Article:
Dean Karlan, Yale University and NBER;
Margaret McConnell, Harvard School of Public Health;
Sendhil Mullainathan, Harvard University and NBER; and
Jonathan Zinman, Dartmouth College
Getting to the Top of Mind: How Reminders Increase Saving
Karlan and his co-authors develop and test a simple model of limited attention in intertemporal choice. The model posits that individuals fully attend to consumption in all periods but that they fail to attend to some future lumpy expenditure opportunities. This asymmetry generates some predictions that overlap with those from models of present-bias. The model here also generates the unique predictions that reminders may increase saving, and that reminders will be more effective when they increase the salience of a specific expenditure. The authors find support for these predictions in three field experiments that randomly assign reminders to new savings account holders.
Mark Aguiar and Mark Bils, University of Rochester and NBER
Has Consumption Inequality Mirrored Income Inequality?
Aguiar and Bils revisit the extent to which the increase in income inequality over the last 30 years has been mirrored by consumption inequality. They do this by constructing two alternative measures of consumption expenditure using data from the Consumer Expenditure Survey (CE). First they use reports of active savings and aftertax income to construct the measure of consumption implied by the budget constraint. They find that the consumption inequality implied by savings behavior closely tracks income inequality between 1980 and 2007. Second, they use a demand system to correct for systematic measurement error in the CE's expenditure data. Specifically, they consider trends in the relative expenditure of high-income and low-income households for different goods with different income elasticities. Their estimation exploits the difference in the growth rate of luxury consumption inequality versus necessity consumption inequality. This "double-differencing," which they implement in a a regression framework, corrects for mismeasurement that can systematically vary over time by good and income group. This second exercise also indicates that consumption inequality has closely tracked income inequality over the period 1980-2007. Both of these measures show a significantly greater increase in consumption inequality than what is obtained from the CE's total household expenditure data directly.
Garry Barrett, University of Sydney;
Thomas Crossley, University of Cambridge and Institute for Fiscal Studies, London; and
Kevin Milligan, University of British Columbia and NBER
An International Comparison of Household Saving Rates from Household Survey Data and National Accounts
Hypotheses about movements in aggregate savings rates often can be tested using micro data from surveys. However, levels and trends of aggregate and household savings measures often differ. Barrett, Crossley, and Milligan document the time paths of micro and macro savings in the U.K., Canada, and Australia, and compare them with better known U.S. statistics. They then investigate several reasons for the differences, including survey design, survey response rates, and several measurement issues. The evidence suggests that methodological choices may underlie some of the international differences in the accord between micro and macro savings rates.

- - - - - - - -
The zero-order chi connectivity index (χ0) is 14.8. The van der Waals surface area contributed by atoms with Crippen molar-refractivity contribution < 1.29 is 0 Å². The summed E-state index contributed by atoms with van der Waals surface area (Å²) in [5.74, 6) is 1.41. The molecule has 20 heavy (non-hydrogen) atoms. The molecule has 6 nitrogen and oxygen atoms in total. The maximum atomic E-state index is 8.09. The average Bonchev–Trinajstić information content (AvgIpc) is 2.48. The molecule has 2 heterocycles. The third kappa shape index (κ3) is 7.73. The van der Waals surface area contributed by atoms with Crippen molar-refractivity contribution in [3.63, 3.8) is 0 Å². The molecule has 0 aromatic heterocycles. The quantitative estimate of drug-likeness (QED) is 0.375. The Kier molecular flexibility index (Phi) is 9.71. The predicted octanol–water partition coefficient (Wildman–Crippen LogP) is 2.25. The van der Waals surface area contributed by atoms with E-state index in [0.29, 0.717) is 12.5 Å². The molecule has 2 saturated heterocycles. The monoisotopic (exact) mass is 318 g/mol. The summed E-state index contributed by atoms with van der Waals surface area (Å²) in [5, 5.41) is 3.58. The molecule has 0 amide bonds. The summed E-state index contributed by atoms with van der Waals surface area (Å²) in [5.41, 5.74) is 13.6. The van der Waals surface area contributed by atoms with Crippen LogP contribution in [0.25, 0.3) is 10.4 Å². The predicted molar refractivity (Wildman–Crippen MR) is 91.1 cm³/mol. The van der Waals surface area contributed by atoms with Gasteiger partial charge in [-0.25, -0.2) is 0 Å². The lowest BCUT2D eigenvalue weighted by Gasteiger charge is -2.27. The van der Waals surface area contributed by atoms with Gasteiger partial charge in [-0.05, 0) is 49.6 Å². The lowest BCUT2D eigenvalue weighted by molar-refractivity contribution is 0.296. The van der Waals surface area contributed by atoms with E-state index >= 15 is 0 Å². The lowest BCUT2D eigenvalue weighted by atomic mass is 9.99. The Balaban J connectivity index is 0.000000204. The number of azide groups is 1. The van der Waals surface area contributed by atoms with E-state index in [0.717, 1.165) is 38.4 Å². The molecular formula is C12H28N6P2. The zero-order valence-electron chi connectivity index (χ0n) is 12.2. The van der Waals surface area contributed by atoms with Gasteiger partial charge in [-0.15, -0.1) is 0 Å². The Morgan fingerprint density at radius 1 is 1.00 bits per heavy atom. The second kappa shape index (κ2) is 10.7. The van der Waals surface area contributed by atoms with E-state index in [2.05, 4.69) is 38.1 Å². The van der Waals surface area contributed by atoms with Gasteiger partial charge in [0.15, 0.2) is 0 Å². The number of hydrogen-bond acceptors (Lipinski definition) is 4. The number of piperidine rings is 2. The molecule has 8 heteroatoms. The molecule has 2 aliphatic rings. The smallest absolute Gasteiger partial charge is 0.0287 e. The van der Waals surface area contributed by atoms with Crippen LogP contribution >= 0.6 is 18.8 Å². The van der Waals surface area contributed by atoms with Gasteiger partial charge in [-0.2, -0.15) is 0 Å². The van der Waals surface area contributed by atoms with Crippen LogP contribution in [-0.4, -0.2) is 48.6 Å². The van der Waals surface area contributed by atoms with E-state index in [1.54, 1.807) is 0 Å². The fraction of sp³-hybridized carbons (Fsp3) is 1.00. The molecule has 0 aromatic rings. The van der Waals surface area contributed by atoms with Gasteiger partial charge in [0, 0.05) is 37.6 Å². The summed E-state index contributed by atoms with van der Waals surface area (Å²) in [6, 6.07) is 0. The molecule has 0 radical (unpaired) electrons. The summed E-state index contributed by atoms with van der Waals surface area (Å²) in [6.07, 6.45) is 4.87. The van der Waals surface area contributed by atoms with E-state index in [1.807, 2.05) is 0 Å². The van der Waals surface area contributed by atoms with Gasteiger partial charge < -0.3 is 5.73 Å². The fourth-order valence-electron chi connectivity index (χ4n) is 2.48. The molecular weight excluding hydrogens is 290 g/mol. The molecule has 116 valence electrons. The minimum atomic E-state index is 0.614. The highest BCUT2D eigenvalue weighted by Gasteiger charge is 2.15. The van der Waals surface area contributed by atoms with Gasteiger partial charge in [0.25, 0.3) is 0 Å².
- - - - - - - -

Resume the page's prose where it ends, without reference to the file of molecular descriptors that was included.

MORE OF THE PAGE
John Sabelhaus, University of Maryland; and Jae Song, Social Security Administration
The Great Moderation in Micro Labor Earnings
Sabelhaus and Song note that between 1980 and the early 1990s the variability of growth rates of labor earnings across the prime-age working population fell significantly. This decline and timing are consistent with other macro and micro observations about growth variability that are collectively referred to as the "Great Moderation." The variability of earnings growth is negatively correlated with age at any point in time, and the U.S. working age population got older during this period because the Baby Boom was aging. However, the decrease in variability was roughly uniform across all age groups, so population aging is not the source of the overall decline. The variance of log changes also declined at multi-year frequencies in such a way as to suggest that both permanent and transitory components of earnings shocks became more moderate. A simple identification strategy for separating age and cohort effects shows a very intuitive pattern of permanent and transitory shocks over the life cycle, and confirms that a shift over time in the stochastic process occurred even after controlling for age effects.
Robert Townsend, MIT and NBER
Saving and Risk in Developing Countries: Theory and Evidence
Townsend describes the underlying economic environment of Thailand, a typical emerging market country, and tests for the efficiency of financial markets and institutions using benchmarks derived from economic theory. The Townsend-Thai data cover various regions of the country, both urban and rural, and span over 12 years including annual and monthly. Townsend finds that poor households without kinships groups in their village are quite vulnerable in their consumption and investment to fluctuations in idiosyncratic income. Local risk sharing is quite good for those in family networks, but overall risk sharing seems to fall off with geographic distance. Moreover, even locally, the Thai financial system does not allow for sufficient intermediation of savings to borrowers with productive technologies. The best fitting financial regime is a limited one, with borrowing/lending or buffer stock savings. Depending on the model, data, and stratification, moral hazard, adverse selection, and limited commitment are key parts of the financial environment.